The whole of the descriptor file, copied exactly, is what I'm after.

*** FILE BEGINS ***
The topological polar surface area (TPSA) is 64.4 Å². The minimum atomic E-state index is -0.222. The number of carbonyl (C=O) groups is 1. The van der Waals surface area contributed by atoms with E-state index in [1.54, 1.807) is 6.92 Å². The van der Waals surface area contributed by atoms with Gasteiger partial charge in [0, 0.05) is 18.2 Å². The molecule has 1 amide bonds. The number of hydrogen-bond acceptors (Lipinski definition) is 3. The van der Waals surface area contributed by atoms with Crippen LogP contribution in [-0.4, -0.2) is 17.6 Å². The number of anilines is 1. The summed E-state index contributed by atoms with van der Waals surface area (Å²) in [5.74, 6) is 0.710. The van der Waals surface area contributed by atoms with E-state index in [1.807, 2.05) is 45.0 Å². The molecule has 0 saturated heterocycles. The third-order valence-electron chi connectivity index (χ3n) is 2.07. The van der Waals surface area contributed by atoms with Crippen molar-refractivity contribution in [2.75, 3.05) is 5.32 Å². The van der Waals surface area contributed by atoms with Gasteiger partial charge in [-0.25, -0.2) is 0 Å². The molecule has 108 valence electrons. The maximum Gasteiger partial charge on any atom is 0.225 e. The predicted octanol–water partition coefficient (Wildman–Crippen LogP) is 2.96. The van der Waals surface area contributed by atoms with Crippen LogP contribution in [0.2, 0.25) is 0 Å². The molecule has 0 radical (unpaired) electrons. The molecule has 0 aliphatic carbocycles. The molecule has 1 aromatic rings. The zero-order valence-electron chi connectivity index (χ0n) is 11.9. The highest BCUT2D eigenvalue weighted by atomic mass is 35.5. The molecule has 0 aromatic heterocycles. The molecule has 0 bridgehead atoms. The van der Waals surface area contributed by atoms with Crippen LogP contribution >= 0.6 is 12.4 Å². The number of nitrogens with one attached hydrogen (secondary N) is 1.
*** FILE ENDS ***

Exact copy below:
The topological polar surface area (TPSA) is 64.4 Å². The minimum atomic E-state index is -0.222. The number of carbonyl (C=O) groups is 1. The van der Waals surface area contributed by atoms with E-state index in [1.54, 1.807) is 6.92 Å². The van der Waals surface area contributed by atoms with Gasteiger partial charge in [0, 0.05) is 18.2 Å². The molecule has 1 amide bonds. The number of hydrogen-bond acceptors (Lipinski definition) is 3. The van der Waals surface area contributed by atoms with Crippen LogP contribution in [-0.4, -0.2) is 17.6 Å². The number of anilines is 1. The summed E-state index contributed by atoms with van der Waals surface area (Å²) in [5.74, 6) is 0.710. The van der Waals surface area contributed by atoms with E-state index in [1.807, 2.05) is 45.0 Å². The molecule has 0 saturated heterocycles. The third-order valence-electron chi connectivity index (χ3n) is 2.07. The van der Waals surface area contributed by atoms with Crippen molar-refractivity contribution in [2.75, 3.05) is 5.32 Å². The van der Waals surface area contributed by atoms with Gasteiger partial charge in [-0.25, -0.2) is 0 Å². The molecule has 108 valence electrons. The maximum Gasteiger partial charge on any atom is 0.225 e. The predicted octanol–water partition coefficient (Wildman–Crippen LogP) is 2.96. The van der Waals surface area contributed by atoms with Crippen LogP contribution in [0.2, 0.25) is 0 Å². The molecule has 0 radical (unpaired) electrons. The molecule has 0 aliphatic carbocycles. The molecule has 1 aromatic rings. The zero-order valence-electron chi connectivity index (χ0n) is 11.9. The highest BCUT2D eigenvalue weighted by atomic mass is 35.5. The molecule has 0 aromatic heterocycles. The molecule has 0 bridgehead atoms. The van der Waals surface area contributed by atoms with Crippen LogP contribution >= 0.6 is 12.4 Å². The number of nitrogens with one attached hydrogen (secondary N) is 1.